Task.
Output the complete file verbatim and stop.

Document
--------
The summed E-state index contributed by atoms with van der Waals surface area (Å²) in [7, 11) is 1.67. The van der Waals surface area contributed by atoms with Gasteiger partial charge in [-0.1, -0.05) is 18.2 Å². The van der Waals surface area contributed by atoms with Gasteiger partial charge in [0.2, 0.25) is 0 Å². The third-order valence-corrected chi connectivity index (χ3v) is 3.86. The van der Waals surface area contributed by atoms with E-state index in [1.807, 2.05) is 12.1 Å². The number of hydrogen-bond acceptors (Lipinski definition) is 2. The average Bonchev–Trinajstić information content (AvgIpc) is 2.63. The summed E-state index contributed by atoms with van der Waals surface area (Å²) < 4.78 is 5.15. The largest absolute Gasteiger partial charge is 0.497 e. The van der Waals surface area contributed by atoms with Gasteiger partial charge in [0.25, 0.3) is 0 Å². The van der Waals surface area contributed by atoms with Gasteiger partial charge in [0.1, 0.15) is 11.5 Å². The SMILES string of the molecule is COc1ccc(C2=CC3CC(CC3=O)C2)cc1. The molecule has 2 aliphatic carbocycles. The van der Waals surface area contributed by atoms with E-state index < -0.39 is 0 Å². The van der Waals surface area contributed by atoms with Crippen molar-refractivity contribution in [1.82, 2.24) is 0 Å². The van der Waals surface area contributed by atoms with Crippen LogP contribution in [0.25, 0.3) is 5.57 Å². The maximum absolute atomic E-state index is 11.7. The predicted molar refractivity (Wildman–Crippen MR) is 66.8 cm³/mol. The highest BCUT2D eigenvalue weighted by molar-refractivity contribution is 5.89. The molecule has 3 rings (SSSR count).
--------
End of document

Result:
The summed E-state index contributed by atoms with van der Waals surface area (Å²) in [7, 11) is 1.67. The van der Waals surface area contributed by atoms with Gasteiger partial charge in [-0.1, -0.05) is 18.2 Å². The van der Waals surface area contributed by atoms with Gasteiger partial charge in [0.2, 0.25) is 0 Å². The third-order valence-corrected chi connectivity index (χ3v) is 3.86. The van der Waals surface area contributed by atoms with E-state index in [1.807, 2.05) is 12.1 Å². The number of hydrogen-bond acceptors (Lipinski definition) is 2. The average Bonchev–Trinajstić information content (AvgIpc) is 2.63. The summed E-state index contributed by atoms with van der Waals surface area (Å²) < 4.78 is 5.15. The largest absolute Gasteiger partial charge is 0.497 e. The van der Waals surface area contributed by atoms with Gasteiger partial charge in [0.25, 0.3) is 0 Å². The van der Waals surface area contributed by atoms with Gasteiger partial charge in [0.1, 0.15) is 11.5 Å². The SMILES string of the molecule is COc1ccc(C2=CC3CC(CC3=O)C2)cc1. The molecule has 2 aliphatic carbocycles. The van der Waals surface area contributed by atoms with E-state index < -0.39 is 0 Å². The van der Waals surface area contributed by atoms with Crippen molar-refractivity contribution in [1.82, 2.24) is 0 Å². The van der Waals surface area contributed by atoms with Crippen LogP contribution in [0.25, 0.3) is 5.57 Å². The maximum absolute atomic E-state index is 11.7. The predicted molar refractivity (Wildman–Crippen MR) is 66.8 cm³/mol. The highest BCUT2D eigenvalue weighted by molar-refractivity contribution is 5.89. The molecule has 3 rings (SSSR count).